Anorexia Nervosa

When being thin becomes an obsession, an extreme dieter may lose so much weight that his or her health is at risk. Those who suffer from anorexia nervosa connect their self worth with how thin they are. Many anorectics eat little or no food, and exercise compulsively, in an attempt to reach an unhealthy weight. Anorectics often convince themselves that their behavior is normal, and possibly even beneficial. Since anorexia and other eating disorders affect the mind and body, sufferers must undergo treatment for both physical and mental symptoms. Many anorectics refuse treatment until symptoms become debilitating.

What is Anorexia Nervosa

Anorexia nervosa, like bulimia, is an eating disorder that makes people lose weight rapidly due to extreme diets and exercise regimens. Anorectics may weigh an amount that is not healthy for their height and age, or they may be attempting to reach an unhealthy body weight.

Signs of Anorexia

Typical victims of anorexia are young women, many of whom are competitive and successful in other areas of their lives. Those who suffer from anorexia often appear extremely thin, although some may have average or heavy body types. Anorectics rarely eat, and when they do it is often in private. Many spend a significant amount of time exercising. They often express dissatisfaction with their bodies. Diet pills, laxatives, and diuretics may be used by the sufferer to speed up his or her weight loss.

Symptoms of Anorexia

In addition to appearing to be at an unhealthy body weight, anorectics may exhibit other physical symptoms. These include discolored skin, excess hair on the skin, hair loss, discontinued menstruation, irritability, and depression. Serious cases of anorexia can slow circulation, affecting the victim’s heart rate and blood pressure.

Causes of Anorexia

In some cases, the cause of anorexia is never known. More commonly, victims may be genetically pre-disposed to the condition. It may also be triggered by depression, stress, and biological and environmental changes. Anorexia sometimes emerges in conjunction with obsessive-compulsive disorder.

Effects of Anorexia

Anorexia can severely damage the sufferer’s health. Anorectics often have weakened immune systems and are prone to catching various illnesses. Hormonal changes caused by anorexia can lead to infertility, complications in pregnancy, and bone weakness. Severe cases of anorexia can cause heart failure and death. Anorectics are often prone to severe anxiety and depression. The disease itself and the recovery process strains all aspects of the sufferer’s life, including his or her physical, mental, social, and emotional well-being.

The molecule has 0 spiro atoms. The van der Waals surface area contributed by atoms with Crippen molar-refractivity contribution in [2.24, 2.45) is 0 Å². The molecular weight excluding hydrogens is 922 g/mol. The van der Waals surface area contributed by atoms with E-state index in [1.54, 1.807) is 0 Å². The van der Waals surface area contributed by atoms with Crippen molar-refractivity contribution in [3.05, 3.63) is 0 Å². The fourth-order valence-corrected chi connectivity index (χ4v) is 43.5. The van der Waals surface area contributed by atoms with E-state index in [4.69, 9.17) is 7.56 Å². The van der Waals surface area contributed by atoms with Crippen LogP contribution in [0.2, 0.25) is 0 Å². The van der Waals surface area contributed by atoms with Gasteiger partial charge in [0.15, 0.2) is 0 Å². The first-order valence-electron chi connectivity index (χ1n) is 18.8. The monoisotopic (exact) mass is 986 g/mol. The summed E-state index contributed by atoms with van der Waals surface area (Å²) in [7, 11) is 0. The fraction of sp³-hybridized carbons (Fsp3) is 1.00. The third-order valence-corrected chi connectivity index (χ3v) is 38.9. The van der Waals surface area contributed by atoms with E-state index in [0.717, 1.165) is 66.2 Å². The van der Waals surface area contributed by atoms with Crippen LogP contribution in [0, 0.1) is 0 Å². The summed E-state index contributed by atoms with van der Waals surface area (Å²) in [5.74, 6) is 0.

Many victims deny being ill, and some even take pride in anorexia, referring to themselves as “pro ana.” An entire online and social media based movement is devoted to pro ana and pro mia (bulimia) eating disorder proponents, most of whom are also victims. These sufferers refer to their diseases in the context of friends named Ana and Mia. Some even consider Ana and Mia to be religious symbols. Once a person who suffers from anorexia begins to frequent these websites, blogs, and message boards, they may become more resistant to treatment. Eating disorders become lifestyles rather than diseases, and treatment is perceived as unnatural. Overcoming the eating disorder become equivalent to losing a close friend, or being excluded from a tight-knit community.

Treatment for Anorexia Nervosa

Many anorectics do not receive treatment until serious issues such as heart arrhythmia or dehydration cause them to be hospitalized. Emergency medical staff will monitor the sufferer’s vital signs, and extra nutrition through feeding tubes may be provided. Ongoing psychotherapy is usually ordered, to try to prevent the condition from returning.

If possible, anorexia should be treated by medical specialists and psychologists before it makes the victim extremely ill, but this can be difficult if the victim refuses treatment. Victims who are minors or who are otherwise under the care of a guardian may be admitted for involuntary treatment. Follow-up care may include inpatient or outpatient psychological treatment and nutritional counseling.

References

  1. Anorexia Nervosa. PubMed Health. Retrieved May 8, 2012, from http://www.ncbi.nlm.nih.gov/pubmedhealth/PMH0001401/.
  2. Anorexia Nervosa. Mayo Clinic. Retrieved May 8, 2012, from http://www.mayoclinic.com/health/anorexia/DS00606

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By C. J. Newton, MA, Counseling.info Editor

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